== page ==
Senior pets often end up in shelters and with rescues when their owners die and no one in the family is able to take them in. 

Or some people give them up when they become harder to care for. Seniors can have more health problems and often people can’t afford the costs. They also aren’t as fun as their younger counterparts, and sometimes get cranky or snippy around children.

For rescues and shelters, it’s much easier to get a cute, bouncy puppy adopted than a less active senior that might come with health baggage and who might only be with the family for a few years.

A survey by PetFinder found that “less adoptable” pets like seniors or special needs animals spend nearly four times as long on the adoption site before they find a home.1

But older dogs have lots of benefits. Unlike puppies, they usually arrive housebroken. Sure, there are the occasional accidents as they figure things out, but they mostly know they are supposed to potty outside.

Senior dogs won’t chew your furniture or your fingers. They don’t bounce off the walls and wake you up in the middle of the night to go outside. They don’t need as much exercise as younger dogs but will revel in all the attention you want to give them.

Mary Jo DiLonardo

As for Magdalen, she is coming out of her shell in her new home. She was adopted by a good friend of mine who is a dog trainer. She has a soft heart for seniors and a passion for brainy border collies.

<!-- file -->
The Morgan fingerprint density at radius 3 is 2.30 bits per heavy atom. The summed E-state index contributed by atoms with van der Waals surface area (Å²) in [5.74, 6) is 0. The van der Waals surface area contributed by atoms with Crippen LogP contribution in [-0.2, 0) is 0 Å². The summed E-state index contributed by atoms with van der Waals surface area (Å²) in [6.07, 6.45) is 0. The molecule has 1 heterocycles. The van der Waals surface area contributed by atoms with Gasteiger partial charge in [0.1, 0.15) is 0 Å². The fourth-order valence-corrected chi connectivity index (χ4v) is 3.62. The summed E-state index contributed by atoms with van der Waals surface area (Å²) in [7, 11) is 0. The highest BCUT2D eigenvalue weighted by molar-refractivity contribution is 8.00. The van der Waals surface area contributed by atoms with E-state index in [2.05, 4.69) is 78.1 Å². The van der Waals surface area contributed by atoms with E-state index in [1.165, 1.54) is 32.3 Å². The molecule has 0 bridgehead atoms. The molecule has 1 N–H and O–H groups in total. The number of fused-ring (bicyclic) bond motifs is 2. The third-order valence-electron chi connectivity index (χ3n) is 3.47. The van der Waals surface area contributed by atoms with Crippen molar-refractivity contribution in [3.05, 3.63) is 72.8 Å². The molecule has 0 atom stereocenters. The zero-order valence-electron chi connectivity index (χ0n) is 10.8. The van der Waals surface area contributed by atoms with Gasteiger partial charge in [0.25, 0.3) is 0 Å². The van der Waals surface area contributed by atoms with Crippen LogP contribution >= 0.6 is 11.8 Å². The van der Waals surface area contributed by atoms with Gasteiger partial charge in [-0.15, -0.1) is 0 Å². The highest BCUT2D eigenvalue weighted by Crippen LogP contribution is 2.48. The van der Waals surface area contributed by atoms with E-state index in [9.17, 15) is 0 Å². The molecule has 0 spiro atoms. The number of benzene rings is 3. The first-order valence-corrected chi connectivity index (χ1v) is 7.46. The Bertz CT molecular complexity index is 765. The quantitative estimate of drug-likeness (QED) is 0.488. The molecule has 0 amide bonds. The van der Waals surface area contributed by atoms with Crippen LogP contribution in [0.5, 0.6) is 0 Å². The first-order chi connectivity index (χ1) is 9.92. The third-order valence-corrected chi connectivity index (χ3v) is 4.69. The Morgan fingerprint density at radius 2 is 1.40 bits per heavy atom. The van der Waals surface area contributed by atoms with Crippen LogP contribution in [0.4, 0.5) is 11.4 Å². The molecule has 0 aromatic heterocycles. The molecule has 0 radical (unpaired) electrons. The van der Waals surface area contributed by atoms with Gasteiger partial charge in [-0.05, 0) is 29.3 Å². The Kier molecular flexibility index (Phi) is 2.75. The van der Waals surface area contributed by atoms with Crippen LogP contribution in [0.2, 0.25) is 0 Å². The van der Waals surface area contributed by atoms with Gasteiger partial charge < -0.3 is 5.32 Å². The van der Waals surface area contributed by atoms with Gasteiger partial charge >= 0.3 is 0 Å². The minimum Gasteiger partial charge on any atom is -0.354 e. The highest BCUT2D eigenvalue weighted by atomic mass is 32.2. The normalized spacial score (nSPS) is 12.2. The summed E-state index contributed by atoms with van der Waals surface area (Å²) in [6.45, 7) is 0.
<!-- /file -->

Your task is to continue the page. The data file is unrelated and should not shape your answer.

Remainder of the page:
Because the pup is very driven by food, her new mom is going to try nosework with her. That’s an activity where she can sniff out treats in all sorts of hidden places. That will give her a job and a hobby—and lots of food!

Magdalen doesn’t have her tail between her legs anymore and the resident dogs are figuring out that she’s here to stay. But the key is for her to understand that this is now her forever home and no one will ever leave her again.

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Of the six dogs we have here at home three are old. But they still remain happy and carefree which is a little different to yours truly who, as much as he tries very hard not to do so, worries about the big things in life and, frankly, the biggest of them all is climate change.

Resilience Thinking – a review

A book to make one think anew.

Let me make myself absolutely clear about this book, indeed I can do no better than to publish part of an email that I sent to the authors last Saturday: